Even as the current partly privatised testing regime is falling apart, the government hopes to involve the private sector even more in its test and trace system, it has been revealed.
The Telegraph has reported that a tender will be out next month for the so-called ‘end-to-end’ supply chain, where logistics firms, such as retail giant Amazon and logistics firm DHL, will compete for the tender.
The Telegraph highlighted that the Department of Health and Social Care has put out a notice calling for bidders for the future contract. The notice read, “In order to significantly scale up the number of daily tests as well as making the operations more efficient, we are looking for an end-to-end management of all associated supply chain and logistics processes along the chain.”
Government sources who spoke to the Telegraph said that they were looking for “experts in delivery services” and highlighted Amazon and DHL as possible contenders.
One source said, “At the moment, the management of NHS Test and Trace has been in-house but, as we go into winter, we need experts in this area to take it forward.”
Labour’s shadow health secretary Jon Ashworth was highly critical of the move, tweeting in response to the Telegraph revelations, “What?! For goodness sake, give it to public health and NHS to run!”
The latest revelations come as the UK’s test and trace system is at the brink of falling apart, with 90 per cent of Covid-19 tests failing to get results within the 24-hour target and a testing backlog rising to nearly 200,000 tests.
Earlier this week, UniteLIVE highlighted the serious concerns the biomedical science community has over privatised labs, known as Lighthouse Labs, overseeing community testing, where the bottleneck in testing is now occurring.
There has been a concerning lack of transparency over what, precisely is causing the backlog in testing by the privatised labs, with some speculating that the labs are short-staffed because they are mainly run by volunteer PhD students and post-docs who have since returned to university. Others believe that there is a shortage of the chemical reagents used in swabs to detect Covid-19.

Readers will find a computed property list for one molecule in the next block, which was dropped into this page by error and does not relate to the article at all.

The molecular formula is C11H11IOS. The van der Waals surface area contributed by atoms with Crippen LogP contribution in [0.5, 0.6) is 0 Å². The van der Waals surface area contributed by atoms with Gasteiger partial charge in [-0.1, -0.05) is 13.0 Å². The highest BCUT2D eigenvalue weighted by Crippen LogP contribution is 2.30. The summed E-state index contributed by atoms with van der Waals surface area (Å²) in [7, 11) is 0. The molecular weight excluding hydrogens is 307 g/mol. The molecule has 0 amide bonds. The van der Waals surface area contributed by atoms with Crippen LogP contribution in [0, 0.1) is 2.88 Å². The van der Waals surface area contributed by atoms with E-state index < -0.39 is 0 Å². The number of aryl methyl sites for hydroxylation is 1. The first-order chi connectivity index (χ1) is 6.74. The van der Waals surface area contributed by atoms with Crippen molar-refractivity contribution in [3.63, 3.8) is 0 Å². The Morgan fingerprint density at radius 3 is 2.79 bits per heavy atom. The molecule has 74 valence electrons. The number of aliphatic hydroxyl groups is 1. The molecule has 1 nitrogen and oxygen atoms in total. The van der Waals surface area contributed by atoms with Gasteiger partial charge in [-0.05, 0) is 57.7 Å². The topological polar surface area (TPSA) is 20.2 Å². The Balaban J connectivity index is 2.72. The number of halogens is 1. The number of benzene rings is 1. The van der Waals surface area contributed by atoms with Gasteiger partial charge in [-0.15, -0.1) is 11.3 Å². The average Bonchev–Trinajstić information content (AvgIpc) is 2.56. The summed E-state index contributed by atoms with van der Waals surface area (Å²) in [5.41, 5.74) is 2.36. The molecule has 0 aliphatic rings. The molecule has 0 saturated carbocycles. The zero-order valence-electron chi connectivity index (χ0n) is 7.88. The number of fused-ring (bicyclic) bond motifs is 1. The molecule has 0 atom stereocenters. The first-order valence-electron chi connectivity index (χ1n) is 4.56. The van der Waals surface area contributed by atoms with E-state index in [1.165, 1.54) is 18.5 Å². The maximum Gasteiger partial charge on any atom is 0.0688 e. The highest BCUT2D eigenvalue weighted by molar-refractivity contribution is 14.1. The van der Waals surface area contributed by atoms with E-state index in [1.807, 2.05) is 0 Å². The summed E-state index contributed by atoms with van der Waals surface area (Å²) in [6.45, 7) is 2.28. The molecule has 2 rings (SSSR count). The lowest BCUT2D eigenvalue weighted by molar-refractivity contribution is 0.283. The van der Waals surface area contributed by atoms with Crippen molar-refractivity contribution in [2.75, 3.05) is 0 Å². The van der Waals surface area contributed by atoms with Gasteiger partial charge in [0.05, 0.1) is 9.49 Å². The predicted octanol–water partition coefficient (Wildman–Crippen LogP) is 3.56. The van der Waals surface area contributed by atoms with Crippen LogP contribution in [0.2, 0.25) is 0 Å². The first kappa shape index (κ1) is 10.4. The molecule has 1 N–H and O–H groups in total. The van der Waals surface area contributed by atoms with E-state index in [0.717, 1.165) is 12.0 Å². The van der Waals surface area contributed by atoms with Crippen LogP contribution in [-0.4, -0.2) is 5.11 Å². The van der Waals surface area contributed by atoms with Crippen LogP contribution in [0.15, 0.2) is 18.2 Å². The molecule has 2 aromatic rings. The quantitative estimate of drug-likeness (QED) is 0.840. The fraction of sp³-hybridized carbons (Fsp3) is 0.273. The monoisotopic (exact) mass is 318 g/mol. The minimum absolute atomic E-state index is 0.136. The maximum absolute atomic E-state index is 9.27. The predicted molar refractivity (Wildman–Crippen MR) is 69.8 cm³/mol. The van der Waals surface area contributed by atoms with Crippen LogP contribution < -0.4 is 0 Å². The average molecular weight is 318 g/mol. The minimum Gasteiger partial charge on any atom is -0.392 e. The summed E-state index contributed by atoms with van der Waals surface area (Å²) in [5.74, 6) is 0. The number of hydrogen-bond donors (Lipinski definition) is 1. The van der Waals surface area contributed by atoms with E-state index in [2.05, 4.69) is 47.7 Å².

A survey of Unite’s biomedical science members, who are accredited and fully qualified to carry out testing, said they feel NHS science facilities and resources have been underutilised in favour of private labs.
Of those surveyed, more than 85 per cent said they were concerned about the service quality from Lighthouse Labs and over 90 per cent said that there were worried about the transparency and contracting arrangements for these laboratories.
“We have been ignored in favour of private laboratory enterprise,” said one Unite biomedical scientist member who participated in the survey. “We cannot get hold of reagents as they are being directed to private labs first. We could have achieved the required testing capacity from day one as we have the staff.”
Unite lead officer for healthcare science Gary Owen said, “The government’s obsession with involving the private sector in the Covid-19 ‘trace and test’ regime has been shown to be flawed and misguided, as more and more people report difficulties in trying to get a test near to their home.
“If ministers have learnt any lessons from Covid-19 it should be that the NHS, with the right level of investment, is best placed to provide laboratory testing for such a global pandemic as we are currently going through.”
Shadow education secretary Kate Green agreed, as she highlighted earlier this week why it was vital to involve the NHS more in testing.
“Clearly it’s been a mistake to privatise out to labs that clearly haven’t got the staffing to manage the number of tests coming in,” she said. “So let’s make sure that we’re making maximum use of the capacity that is available including in the NHS and building up capacity as quickly as possible.”
By Hajera Blagg